It helps sometimes to simply acknowledge that some texts are just difficult to preach. The epistles in the lectionary have dealt us a string of them just when everybody is getting back from summer vacation and we all just want to resume our regular routines in time before the holidays. A few weeks ago, it was slavery and Philemon. Last week, it was politics. This week, it is wealth. 
That said, when pastors and preachers often have to disavow people of clichés they think are from the Bible (for example: “God helps those who help themselves.”) at least this time we get one which actually is: “For the love of money is the root of all kinds of evils...” (verse 10). But notice how the original coinage is much more nuanced than many of the ways it gets copied. The love of money is not the root of all evil, just “all kinds of evils.” That is not to let anyone off the hook, but only to acknowledge Paul is not making a blanket indictment of all wealth. In fact, this nuance makes following the counsel of the text all the more difficult, or maybe it is not as difficult as it seems. “As for the rich in this present age... They are to do good, to be rich in good works, to be generous and ready to share...” (verses 17-18).
Which also reminds me of when my first job out of college, while I was still discerning my sense of vocation, was in church-related fundraising. One of the phrases I heard repeatedly from people who had every reason to be “haughty,” poignantly echoed the realism, almost verbatim, of verse 7. When I would ask them any variation of the question, “Why are you so generous?” they would often say, usually with a coy grin on their face, “Well, you can’t take it with you.” Whether or not they were explicitly aware of Paul’s closing instructions to Timothy, they were living it out. And I am going to guess you, dear reader-preacher, can picture in your own mind’s eye a few faces who have worn the same coy grin. They are the ones who have found the “great gain” which is “godliness combined with contentment” (verse 6). I am always astonished to see how the riches of their generosity give them a youthful vitality I hope to retain in my own life.
I am always astonished to see how the riches of their generosity give them a youthful vitality I hope to retain in my own life.
But just as surely, we can picture those among us who have fallen into the “temptation[s]” that lead to “ruin and destruction” (verse 9). Paul’s words to Timothy are not meant to simply be a gotcha moment to those who are, indeed, trapped in the vicious cycle of philarguria. His words are meant to recognize it is just the kind of debilitating disease the Greek word for it sounds like. Even modestly paid church workers are not immune: Luke’s Gospel uses the same word (philarguroi) to describe the Pharisees right before Jesus tells the parable of the rich man and Lazarus in today’s Gospel reading (Luke 16:19-31).
Certainly, Jesus’ parable provides a dire warning for where philarguria (not wealth, per se, but obsession with it) will lead. The road to it is often, to paraphrase the nonbiblical cliché, paved with good intentions. Which is why, I think, Paul’s admonitions feel so heartfelt. Notice the vigor of the imperatives: “Pursue righteousness... Fight the good fight of the faith. Take hold of the eternal life...” (verses 11, 12). He is speaking as a beloving mentor to a beloved student, words of deep encouragement from someone who has learned life’s harder lessons, given to someone whom he knows will outlive him.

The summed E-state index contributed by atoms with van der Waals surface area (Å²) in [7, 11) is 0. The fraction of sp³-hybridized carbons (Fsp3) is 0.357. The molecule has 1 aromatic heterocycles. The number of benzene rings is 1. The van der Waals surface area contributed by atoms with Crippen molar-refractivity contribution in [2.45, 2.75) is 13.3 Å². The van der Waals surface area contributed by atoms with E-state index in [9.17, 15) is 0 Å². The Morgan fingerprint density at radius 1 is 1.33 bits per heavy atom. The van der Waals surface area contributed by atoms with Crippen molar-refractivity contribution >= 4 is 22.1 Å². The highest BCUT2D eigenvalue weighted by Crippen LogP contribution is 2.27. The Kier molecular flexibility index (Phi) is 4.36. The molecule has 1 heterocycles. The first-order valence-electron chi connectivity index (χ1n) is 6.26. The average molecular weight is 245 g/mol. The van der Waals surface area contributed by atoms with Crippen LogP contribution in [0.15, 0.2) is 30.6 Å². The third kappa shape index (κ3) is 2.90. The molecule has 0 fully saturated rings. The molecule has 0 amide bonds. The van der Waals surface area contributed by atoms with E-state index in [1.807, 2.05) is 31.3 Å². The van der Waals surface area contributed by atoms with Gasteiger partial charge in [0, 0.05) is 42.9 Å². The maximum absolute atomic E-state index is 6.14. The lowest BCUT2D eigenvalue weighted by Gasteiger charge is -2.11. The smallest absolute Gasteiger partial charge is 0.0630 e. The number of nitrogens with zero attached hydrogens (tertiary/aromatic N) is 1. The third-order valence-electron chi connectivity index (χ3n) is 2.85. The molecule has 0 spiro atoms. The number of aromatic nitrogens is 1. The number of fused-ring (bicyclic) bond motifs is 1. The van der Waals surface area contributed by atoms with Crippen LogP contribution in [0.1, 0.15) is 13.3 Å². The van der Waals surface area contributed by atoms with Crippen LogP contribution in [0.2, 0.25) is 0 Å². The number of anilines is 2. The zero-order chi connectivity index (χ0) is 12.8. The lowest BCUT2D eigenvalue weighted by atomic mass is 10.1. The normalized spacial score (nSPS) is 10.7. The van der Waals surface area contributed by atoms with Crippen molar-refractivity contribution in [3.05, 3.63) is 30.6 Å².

The Greek word we often give these later sections of Paul’s letters is paraenesis, godly counsel. The use of such counsel, which can so often sound like law, both leads to the Gospel and arises from the Gospel. If I may borrow again from Luke, we are those who have, against even the parable’s own skepticism, heard a word from the One who “rises from the dead” (Luke 16:31). His Word has both convicted us of all the ways philarguria has infected our heart, while at the same time His own life, which “gives life to all things” (verse 13), inspires within us the youthful vitality of actions like love and endurance and gentleness (verse 11). One does not need monetary wealth to be generous.
No wonder Paul, here at the end of the letter, cannot help but break into a hymn of praise (verses 15-16). Like last week’s epistle reading (1 Timothy 2:1-7), it is easy for contemporary readers to miss how Paul is purposely (and slyly) coopting terms for Caesar to glorify “our Lord Jesus Christ” (verse 14). Perhaps Paul is reminding us that if we find ourselves caught in the bitter envies and greedy resentments which are at the root of so many evils, we need only look to the dead faces on the coins in our pockets to see through their deceptions. And only then, to remember whose living face is marked eternally on the coin of our beating hearts.
Concordia Theology-Various helps from Concordia Seminary in St. Louis, MO to assist you in 1 Timothy 6:6-19.
Text Week-A treasury of resources from various traditions to help you preach 1 Timothy 6:6-19.